We spend an impressive part of our lives sleeping and dreaming, but scientists still can’t quite fathom why we do it. And it’s not always that we get to see dreams, but when we do, they are usually about some random things and parts from our daily lives. While some scientists believe that dreams don’t mean anything in particular and don’t have any impact on us whatsoever, others tend to disagree with them and study not only the causes of dreams, but also the meanings behind them for each person. So why do we dream? Here are 10 theories that might shed some light on the matter.
Numerous studies reveal that during sleep our brains work with memories quite a lot. Some of them get transferred into long-term memory storage, while others get processed and are taken to different parts of the brain. New information goes from the hippocampus to the cerebral cortex that is responsible for processing everything new and turning it into actual knowledge.
Dreaming can be quite a therapeutic experience if you have some unresolved issues or feelings you need to sort out. Whether it’s something that happened recently or a childhood trauma from decades ago, dreams can help you get to the bottom of things because while sleeping your brain works in a different way and can give you a new perspective on things. Some researchers believe that dreams are a safe haven where one can face his deepest fears and solve various problems.
A 2009 research studied two groups of people – healthy ones and those with anxiety and depression. It turned out that people who had anxiety were dreaming about self-victimization and aggression more often than the healthy people. This means that REM sleep may actually help patients to deal with their emotions of sadness, low self-esteem, and anger.
It’s a well-known fact that sleep deprivation can literally kill your health for good. No wonder it was used as a torture technique by so many people! Researchers found out that people who weren’t allowed to dream (they were woken up right at the beginning of REM sleep) experienced lack of coordination, increased tension, and even weight gain!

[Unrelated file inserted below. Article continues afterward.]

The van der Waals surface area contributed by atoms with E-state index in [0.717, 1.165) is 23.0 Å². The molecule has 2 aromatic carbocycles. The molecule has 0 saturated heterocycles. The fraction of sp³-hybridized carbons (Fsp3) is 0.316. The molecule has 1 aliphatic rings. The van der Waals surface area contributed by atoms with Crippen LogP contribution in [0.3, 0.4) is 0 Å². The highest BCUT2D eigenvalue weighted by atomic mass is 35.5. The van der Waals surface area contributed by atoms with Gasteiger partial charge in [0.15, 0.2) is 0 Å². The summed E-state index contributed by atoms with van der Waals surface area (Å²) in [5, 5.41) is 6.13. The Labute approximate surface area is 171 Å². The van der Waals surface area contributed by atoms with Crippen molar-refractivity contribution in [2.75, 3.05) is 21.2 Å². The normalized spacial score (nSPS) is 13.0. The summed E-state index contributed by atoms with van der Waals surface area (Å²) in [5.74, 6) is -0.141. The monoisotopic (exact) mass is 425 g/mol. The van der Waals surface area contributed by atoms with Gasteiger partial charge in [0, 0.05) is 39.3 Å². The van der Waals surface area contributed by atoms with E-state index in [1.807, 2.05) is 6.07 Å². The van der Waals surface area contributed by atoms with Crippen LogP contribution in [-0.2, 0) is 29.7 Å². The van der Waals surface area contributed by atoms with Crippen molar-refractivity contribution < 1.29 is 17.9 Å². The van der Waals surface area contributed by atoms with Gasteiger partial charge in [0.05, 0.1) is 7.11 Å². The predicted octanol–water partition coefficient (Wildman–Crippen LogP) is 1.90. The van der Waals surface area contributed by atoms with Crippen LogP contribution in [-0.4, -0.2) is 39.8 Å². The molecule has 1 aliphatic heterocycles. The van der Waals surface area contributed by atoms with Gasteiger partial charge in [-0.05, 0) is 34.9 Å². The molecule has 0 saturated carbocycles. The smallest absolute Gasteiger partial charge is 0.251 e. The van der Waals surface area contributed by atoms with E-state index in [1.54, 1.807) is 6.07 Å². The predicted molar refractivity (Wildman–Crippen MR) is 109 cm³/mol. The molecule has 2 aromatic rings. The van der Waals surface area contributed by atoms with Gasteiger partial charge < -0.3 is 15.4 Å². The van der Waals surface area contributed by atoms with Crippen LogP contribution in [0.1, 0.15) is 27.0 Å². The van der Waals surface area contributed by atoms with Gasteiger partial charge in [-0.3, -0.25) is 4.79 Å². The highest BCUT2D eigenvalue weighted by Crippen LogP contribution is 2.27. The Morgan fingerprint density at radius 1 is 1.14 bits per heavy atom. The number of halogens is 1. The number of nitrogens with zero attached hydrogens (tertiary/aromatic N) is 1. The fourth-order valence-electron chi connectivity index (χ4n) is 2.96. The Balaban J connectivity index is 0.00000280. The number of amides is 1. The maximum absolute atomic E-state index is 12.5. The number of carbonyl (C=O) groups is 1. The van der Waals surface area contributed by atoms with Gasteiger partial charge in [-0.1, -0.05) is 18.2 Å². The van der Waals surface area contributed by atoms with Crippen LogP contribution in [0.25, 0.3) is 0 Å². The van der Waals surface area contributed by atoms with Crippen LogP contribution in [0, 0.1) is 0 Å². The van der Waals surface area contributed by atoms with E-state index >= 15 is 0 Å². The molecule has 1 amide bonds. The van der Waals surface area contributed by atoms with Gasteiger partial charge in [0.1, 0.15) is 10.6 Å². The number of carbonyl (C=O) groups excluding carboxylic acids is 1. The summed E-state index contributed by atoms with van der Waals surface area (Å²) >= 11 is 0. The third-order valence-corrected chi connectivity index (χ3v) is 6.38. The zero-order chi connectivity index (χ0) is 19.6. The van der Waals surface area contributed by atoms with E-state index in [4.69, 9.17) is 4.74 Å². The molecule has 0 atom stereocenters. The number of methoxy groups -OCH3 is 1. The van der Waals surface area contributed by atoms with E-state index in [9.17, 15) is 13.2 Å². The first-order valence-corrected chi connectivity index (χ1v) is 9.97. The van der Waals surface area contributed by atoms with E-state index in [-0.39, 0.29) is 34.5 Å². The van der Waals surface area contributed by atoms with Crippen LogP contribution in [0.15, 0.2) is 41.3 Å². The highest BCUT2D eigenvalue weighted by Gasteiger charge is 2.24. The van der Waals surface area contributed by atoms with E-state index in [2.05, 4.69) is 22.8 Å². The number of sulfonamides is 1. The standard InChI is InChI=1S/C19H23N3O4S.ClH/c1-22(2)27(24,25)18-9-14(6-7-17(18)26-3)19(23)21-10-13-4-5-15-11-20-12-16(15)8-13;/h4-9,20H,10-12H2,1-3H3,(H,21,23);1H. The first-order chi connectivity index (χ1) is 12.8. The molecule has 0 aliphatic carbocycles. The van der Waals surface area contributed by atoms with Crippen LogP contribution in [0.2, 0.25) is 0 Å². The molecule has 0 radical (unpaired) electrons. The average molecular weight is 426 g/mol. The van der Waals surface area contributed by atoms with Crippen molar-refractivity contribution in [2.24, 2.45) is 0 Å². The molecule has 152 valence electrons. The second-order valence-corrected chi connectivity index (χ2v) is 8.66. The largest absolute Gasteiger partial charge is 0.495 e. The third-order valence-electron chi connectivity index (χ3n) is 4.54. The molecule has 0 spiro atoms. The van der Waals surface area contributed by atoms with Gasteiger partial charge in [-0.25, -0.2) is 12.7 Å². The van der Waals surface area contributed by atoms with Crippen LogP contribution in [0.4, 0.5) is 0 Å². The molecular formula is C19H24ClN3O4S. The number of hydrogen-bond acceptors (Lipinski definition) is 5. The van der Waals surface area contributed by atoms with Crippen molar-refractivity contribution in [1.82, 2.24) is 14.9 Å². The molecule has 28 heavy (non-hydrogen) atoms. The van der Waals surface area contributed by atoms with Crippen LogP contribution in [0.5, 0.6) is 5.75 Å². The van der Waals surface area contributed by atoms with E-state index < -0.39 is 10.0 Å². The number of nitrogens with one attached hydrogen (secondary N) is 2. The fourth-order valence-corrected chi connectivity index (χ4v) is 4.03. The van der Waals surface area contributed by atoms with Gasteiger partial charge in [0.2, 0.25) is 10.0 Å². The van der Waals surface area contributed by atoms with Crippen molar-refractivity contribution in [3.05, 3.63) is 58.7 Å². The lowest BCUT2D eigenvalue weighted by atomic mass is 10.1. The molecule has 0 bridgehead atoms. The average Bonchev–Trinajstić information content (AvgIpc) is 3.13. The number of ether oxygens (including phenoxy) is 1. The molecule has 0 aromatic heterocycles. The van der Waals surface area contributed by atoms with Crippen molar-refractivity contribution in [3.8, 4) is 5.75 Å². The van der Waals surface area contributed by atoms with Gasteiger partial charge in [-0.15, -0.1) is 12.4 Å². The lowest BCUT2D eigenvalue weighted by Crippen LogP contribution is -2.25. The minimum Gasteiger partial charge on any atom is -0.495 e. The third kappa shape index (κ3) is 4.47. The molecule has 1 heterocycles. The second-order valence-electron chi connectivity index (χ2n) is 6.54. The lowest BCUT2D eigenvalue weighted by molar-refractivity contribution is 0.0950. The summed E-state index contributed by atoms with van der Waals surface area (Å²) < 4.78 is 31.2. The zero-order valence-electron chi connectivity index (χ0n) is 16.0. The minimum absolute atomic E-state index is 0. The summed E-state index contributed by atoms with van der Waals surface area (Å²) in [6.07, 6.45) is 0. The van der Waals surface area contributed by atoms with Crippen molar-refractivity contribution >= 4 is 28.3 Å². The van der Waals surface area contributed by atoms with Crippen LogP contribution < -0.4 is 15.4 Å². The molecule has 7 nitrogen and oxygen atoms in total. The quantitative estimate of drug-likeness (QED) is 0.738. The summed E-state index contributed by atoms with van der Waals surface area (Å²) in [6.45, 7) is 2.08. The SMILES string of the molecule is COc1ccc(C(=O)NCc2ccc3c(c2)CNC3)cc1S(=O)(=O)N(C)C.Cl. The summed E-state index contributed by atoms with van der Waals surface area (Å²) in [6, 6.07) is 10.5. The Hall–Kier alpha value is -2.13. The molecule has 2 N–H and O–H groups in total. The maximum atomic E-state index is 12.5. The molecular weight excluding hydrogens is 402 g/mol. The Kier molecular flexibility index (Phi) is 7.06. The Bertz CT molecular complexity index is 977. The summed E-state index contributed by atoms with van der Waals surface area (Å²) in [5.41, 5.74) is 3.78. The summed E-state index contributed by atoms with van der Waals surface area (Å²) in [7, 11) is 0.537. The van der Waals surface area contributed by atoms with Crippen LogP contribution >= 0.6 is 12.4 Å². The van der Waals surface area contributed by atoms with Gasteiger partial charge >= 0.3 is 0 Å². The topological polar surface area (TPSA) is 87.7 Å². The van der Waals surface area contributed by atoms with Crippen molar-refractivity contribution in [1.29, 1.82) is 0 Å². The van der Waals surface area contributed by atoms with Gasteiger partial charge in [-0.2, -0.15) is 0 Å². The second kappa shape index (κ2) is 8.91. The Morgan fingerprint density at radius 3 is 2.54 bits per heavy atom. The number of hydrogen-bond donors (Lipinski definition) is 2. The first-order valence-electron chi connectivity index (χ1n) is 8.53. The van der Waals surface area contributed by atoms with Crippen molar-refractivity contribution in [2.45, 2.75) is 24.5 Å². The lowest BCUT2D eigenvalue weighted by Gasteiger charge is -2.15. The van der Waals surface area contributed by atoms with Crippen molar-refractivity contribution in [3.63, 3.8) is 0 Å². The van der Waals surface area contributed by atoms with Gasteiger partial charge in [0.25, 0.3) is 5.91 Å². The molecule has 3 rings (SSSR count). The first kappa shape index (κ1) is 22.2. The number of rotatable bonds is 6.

Lack of dreams is a bad sign
There’s a link between psychiatric disorders and sleep issues. Around 80% of people that have been diagnosed with mental disorders were also having problems sleeping (and dreaming, for that matter). This means that there’s a good chance that by treating sleep issues we will also prevent the development of mental disorders.
Information processing theory
REM sleep has another very important function. It is during the REM sleep that our brain processes new information and links it to the existing knowledge we have about the world. Related concepts are connected to the newly received facts and are later integrated into our overall understanding of the world. While being at it, our brain tries to create a narrative to help this erratic process to go as smooth as possible. And that’s how dreams appear!
We can’t talk about dreams and skip the almighty Sigmund Freud now, can we? The father of psychoanalysis has had plenty of wild ideas and while some of them have been disproved over the course of history, others are still quite interesting to think about. Freud believed that our subconscious mind is talking to us via dreams. This means that interpreting dreams is something every person should do on a daily basis! He thought that our dreams express all that is suppressed during the day, all those dark desires and unacceptable ideas that can’t be revealed to the public. By acknowledging them and dealing with the new-found issues people can become much healthier and, as a result, happier.
According to this theory, dreams are a mere biological response to the activation of some parts of our brain, like the amygdala that is responsible for emotions. This means that our brain simply creates dreams as a reaction to signals, not the memories or experiences we’ve had during the day. The authors of this theory, however, do not consider dreams meaningless – they believe that those dreams lead to the birth of new ideas.
According to the adaptive theory, what we now call sleep is a mechanism used by animals to stay out of harm’s way. They find a safe location to get some sleep and, as a result, avoid getting hurt. Another part of this theory states that REM sleep (basically, dreaming) is also an essential part of our survival. It turns out that animals who do not get enough REM sleep, tend to sleep more the next time they rest (it’s called REM rebound). This means that REM sleep is an important biological function and animals (well, humans as well) should get enough of it in order to go on with our lives and avoid trouble. Evolution has weeded out those species that weren’t getting enough of it and couldn’t adequately adapt to the ever-changing surroundings.
Threat stimulation theory
Dreams also allow us to rehearse various threatening situations and develop proper reactions to those threats. Researchers have studied the dreams of children from threatening and non-threatening households and found out that children who lived in a bad environment had wild scary dreams, whereas children from healthy families had calmer dreams and their ‘threat simulation system’ was hardly activated.